5)   Keep your tongue away from the spacer opening/mouthpiece area

6)   Press down on the top of the medication canister with the index finger to release the medication

7)   At the same time as the canister is pressed, inhale deeply and slowly through your mouth until your lungs are completely filled – this should take about 4-6 seconds

8)   Hold your breath in for as long as possible – 10 seconds is recommended before breathing out.

9)   If a second puff of medication is recommended, wait about 15-30 seconds before repeating the procedure for the second puff. Remember to shake the canister before each puff

10)  Recap the mouthpiece

11)  Rinse your mouth with water rather than swallowing after the treatment.  This is recommended especially after using an inhaled cortisone medication to prevent developing thrush

*Tip:  If you’re having difficulty timing your breath while spraying the medication, there are inhalers that automatically release the medication when you take a breath.  An alternative is to use a spacer or a dry powder inhaler (DPI).

Cleaning your MDI:  Your inhaler must be cleaned at least once a week to prevent blockages.  The manufactures recommend cleaning the mouthpiece at least once per week.

1)   Remove the canister but do not wash the canister or put it in the water

2)   Run warm water through the top and bottom of the plastic mouthpiece for 60 seconds

3)   Shake off the excess water and allow the mouthpiece to dry completely overnight

4)   If you need to use your inhaler before it is dry, shake off all the water, replace the canister and test spray (away from your face) two times before using

5)   Remember to clean your spacer

How to determine when your inhaler is empty:  You can’t always know when your inhaler is empty by shaking it because some propellant remains in the canister when all the medication is gone.  Some inhalers have a dose counter (Ventolin-HFA and Proventil) to track how much is used.  If your inhaler doesn’t have a counter but you use it regularly (2 puffs twice per day), you will need a refill in 30 days.  Write the date you will need a refill on the canister with a permanent maker to remind yourself.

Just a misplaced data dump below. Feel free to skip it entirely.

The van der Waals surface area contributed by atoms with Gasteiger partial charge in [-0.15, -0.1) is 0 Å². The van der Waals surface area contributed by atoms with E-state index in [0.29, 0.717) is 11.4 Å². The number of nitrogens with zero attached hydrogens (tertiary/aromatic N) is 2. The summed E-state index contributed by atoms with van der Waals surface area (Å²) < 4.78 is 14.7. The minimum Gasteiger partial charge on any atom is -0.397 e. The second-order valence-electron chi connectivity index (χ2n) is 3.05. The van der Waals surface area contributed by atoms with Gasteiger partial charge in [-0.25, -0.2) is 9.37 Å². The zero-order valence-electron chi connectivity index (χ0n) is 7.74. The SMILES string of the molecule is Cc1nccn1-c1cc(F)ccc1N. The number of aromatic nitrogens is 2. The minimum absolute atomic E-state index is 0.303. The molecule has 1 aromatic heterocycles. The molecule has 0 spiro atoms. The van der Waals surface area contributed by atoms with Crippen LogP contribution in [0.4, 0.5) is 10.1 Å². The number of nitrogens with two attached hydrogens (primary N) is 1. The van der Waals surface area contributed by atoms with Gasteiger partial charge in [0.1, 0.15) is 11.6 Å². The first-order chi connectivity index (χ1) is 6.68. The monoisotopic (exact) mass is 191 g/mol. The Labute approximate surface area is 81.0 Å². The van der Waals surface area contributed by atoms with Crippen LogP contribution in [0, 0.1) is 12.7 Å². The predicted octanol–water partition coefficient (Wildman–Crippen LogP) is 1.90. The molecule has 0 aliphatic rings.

If you don’t use your inhaler very often, write the date you start using it on the canister in permanent maker and consider getting a refill in 3-4 months.

Dry powder inhalers (DPIs):  These types of inhalers have a small dose of dry powdered medication in them.  They deliver a very fine powder to the lungs when you breathe in.  The advantage of using a DPI, is that you do not need to coordinate the squeezing of the canister with your breathing.  You must be able to breath in more forcefully with a DPI than with a spray type inhaler to ensure that the powder gets into the lungs.  These types of inhalers might be more difficult for patients who cannot breath in very deeply.  It’s also important not to exhale into the device before breathing in so that you don’t scatter the powdered medicine before it’s inhaled.

How to use a DPI:

1)   For single use devices, load a capsule into the device as directed

2)   Breathe out slowly and completely (but not into the mouthpiece or you will scatter the powdered medication before you have a chance to breathe it in).

3)   Place the mouthpiece between your lips

4)   Breath in through the mouth quickly and deeply over 2-3 seconds

5)   Remove the inhaler from your mouth and hold your breath as long as possible – 10 seconds is recommended

6)   Breathe out slowly